Mathis

Johnny Mathis will perform shows this weekend at the Mansion Theatre.

Even though Country Music Hall of Famers the Oak Ridge Boys, as well as hitmaker Neal McCoy, will be finishing their runs at the Mansion Theatre later this week, that doesn’t mean the venue is done for the year.

In addition to Home Free booked for Dec. 2, and Wynonna and the Big Noise performing a special Christmas show Dec. 9, the Mansion Theatre is hosting crooner Johnny Mathis for his annual Branson stop with shows Friday and Saturday at 8 p.m. Originally from Gilmer, Texas, Mathis and his family moved to Post Street in San Francisco when he was a young man. It was there that he learned an appreciation of music from his father who taught him his first song, “My Blue Heaven.” After learning to play piano and singing in the church choir, school functions, community events and amateur shows in the San Francisco area, his father signed him up for lessons with Connie Cox, a Bay Area voice teacher, who agreed to take on the youngster in exchange for his doing odd jobs around her house. 

In 1954, Mathis enrolled at San Francisco State College with the intention of being an English and Physical Education teacher, but became an athletic star instead.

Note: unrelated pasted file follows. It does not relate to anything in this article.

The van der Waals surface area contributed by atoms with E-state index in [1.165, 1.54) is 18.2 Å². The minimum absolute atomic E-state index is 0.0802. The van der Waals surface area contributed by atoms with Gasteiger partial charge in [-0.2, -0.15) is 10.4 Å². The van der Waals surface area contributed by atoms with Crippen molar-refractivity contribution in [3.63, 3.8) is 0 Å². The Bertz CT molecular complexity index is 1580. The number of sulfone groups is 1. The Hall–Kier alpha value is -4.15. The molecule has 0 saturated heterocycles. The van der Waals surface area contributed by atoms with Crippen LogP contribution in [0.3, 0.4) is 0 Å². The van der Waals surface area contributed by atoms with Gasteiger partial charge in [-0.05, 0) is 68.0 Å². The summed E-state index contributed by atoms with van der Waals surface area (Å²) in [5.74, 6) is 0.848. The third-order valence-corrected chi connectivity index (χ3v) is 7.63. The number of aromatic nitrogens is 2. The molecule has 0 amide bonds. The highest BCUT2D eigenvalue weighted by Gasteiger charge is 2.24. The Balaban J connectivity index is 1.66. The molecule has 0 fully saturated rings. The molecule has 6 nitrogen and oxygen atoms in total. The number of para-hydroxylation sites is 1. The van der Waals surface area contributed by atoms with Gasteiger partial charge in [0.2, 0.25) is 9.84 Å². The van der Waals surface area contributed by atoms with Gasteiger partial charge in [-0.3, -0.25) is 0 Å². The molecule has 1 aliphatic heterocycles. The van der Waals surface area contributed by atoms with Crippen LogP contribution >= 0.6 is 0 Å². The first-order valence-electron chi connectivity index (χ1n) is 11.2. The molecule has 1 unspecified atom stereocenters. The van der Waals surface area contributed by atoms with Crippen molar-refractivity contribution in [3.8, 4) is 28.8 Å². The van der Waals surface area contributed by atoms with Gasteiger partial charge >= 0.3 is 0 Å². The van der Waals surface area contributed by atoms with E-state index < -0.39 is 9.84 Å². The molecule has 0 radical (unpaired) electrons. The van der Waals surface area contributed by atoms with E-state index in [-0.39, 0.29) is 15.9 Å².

During his college years, a fellow student brought Mathis in for a Sunday afternoon jam session at the Black Hawk Night Club. During that session, Helen Noga, co-owner of the club, decided that she wanted to manage his career.

After little initial success, Mathis was asked to attend the trials for the 1956 Olympic team, while at the same time, being courted by Columbia Records to New York to start arrangements for his first recording session. 

Mathis gave up his chance to become a member of the USA Olympic Team and went to New York in March of 1956. While the first album had some success, his second effort yielded several of his greatest hits in “Wonderful, Wonderful,” and “It’s Not For Me To Say.” 

Those two songs reached their peaks on the Billboard  pop chart in July of 1957, and were followed by one of his most iconic hits, “Chances Are,” which became his first No. 1.

In late 1959, Mathis recorded another massive hit to his resume with the Erroll Garner composition, “Misty.”

“Johnny Mathis’ Greatest Hits,” which is cited as the first “Greatest Hits” album ever released, went on to become one of the most popular albums of all time and spent an unprecedented 490 continuous weeks on the Billboard Top Albums Chart.

He continued to have chart success for many years. According to record historian Joel Whitburn, Mathis was one of only five recording artists to have Top 40 Hits spanning each of his first four decades as a recording artist. 

Over the past 50 years, Mathis has sold more than 350 million records worldwide, and is responsible for 73 charted tunes.

Mathis is set to take the stage at 8 p.m. Friday and Saturday night. Visit themansiontheatre.com for more.

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